Happy Canada Day!

Charles Pachter, Flag # 43, 1981, acrylic on canvas (source: https://www.msu.edu/course/iah/211c/skeen/Flag43.html)

Charles Pachter, Flag # 43, 1981, acrylic on canvas (source: https://www.msu.edu/course/iah/211c/skeen/Flag43.html)

Just because practically everything in the world makes me think of books, I wanted to celebrate Canada Day with a glimpse back into my first experience of Canadian literature. These definitely won’t be the first books I read by Canadian authors — L.M. Montgomery and Margaret Atwood are literary icons even in the Philippines — but truth be told, I only learned these authors were Canadian when I moved here. Still, these were the first books I read primarily because they are by Canadian authors, at a literature class in Thompson Rivers University (then called the University College of the Cariboo), Kamloops, B.C.

The Good Body by Bill Gaston


I remember being really touched by this book. Retired hockey player Bobby Bonaduce is stubbornly ignoring a medical condition that’s causing him to gradually lose control of his body. In an effort to fix past mistakes, he returns to his hometown and scams his way into university.

It seems almost lazy to choose a book about hockey, but Bobby Bonaduce’s story really spoke to me. When I read it, I had never watched hockey and while many of my classmates seemed to share some childhood memory of playing the game, I had only the most basic idea of how the game worked. What got me though was the horror of Bobby’s experience — I can only imagine how frightening it is to lose control of your body. How much more horrible must it be for a professional athlete, whose whole life revolved around perfect control of one’s body?

Green Grass, Running Water by Thomas King


Thomas King’s Green Grass, Running Water blew me away with its brilliant, unconventional writing style. It begins with a creation story, and involves four ancient aboriginals who escaped from a psychiatric ward and have a very important mission to fulfill. There’s a bit of a linear, realistic narrative, about a group of people who live in a nearby town, but mostly it’s a lot of myths and Western pop culture references all coming together in a way that’s somewhat chaotic but still really, really works. It’s hilarious and touching, and just a mind blowing reading experience.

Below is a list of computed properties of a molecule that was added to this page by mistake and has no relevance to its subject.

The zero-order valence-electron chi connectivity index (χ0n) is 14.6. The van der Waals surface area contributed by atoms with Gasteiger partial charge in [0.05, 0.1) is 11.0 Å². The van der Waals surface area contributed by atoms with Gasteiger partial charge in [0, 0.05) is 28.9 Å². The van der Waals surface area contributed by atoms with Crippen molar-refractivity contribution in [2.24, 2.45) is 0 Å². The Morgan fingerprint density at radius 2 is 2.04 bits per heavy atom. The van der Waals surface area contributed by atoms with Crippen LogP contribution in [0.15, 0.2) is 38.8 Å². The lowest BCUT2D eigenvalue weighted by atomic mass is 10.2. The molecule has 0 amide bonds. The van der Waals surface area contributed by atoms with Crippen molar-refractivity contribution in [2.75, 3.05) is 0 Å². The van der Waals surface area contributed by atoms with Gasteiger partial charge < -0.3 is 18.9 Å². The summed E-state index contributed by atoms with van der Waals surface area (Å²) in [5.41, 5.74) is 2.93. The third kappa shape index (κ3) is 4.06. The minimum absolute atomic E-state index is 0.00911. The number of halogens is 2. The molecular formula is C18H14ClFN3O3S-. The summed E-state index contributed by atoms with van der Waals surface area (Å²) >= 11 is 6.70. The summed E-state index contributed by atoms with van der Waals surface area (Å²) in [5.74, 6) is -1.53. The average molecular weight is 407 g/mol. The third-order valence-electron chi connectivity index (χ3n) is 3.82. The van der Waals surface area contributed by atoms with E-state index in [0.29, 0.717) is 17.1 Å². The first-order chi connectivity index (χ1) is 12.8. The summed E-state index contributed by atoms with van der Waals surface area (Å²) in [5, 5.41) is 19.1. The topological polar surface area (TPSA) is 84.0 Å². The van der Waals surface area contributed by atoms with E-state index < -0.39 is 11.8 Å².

I have since read many other books by Canadian authors, and have explored a much wider selection of Canadian literature. Even within that class at TRU, I remember reading more than just these two books, although I really can’t remember the rest of the list. These were the books that stuck with me. When I moved to Ontario, these were the only books from all my classes that I took with me. It’s been eight years since I took that class, and to be honest, I don’t think I’ve read these books since. Still, they’re both on my shelf, partly for sentimental reasons, and partly because I do hope to read them again.

If I were asked now to list my top ten Canadian books, would these even make the list? I don’t know — I’ve read a lot of amazing Can Lit since then. But eight years on and I still remember the impact these books had on me. That’s saying something, eh?

What is your favourite book by a Canadian author? For those who moved to Canada from a different country, do you remember the first Canadian book you read? How’d you like it?

And from me and my bookshelf — Happy Canada Day!

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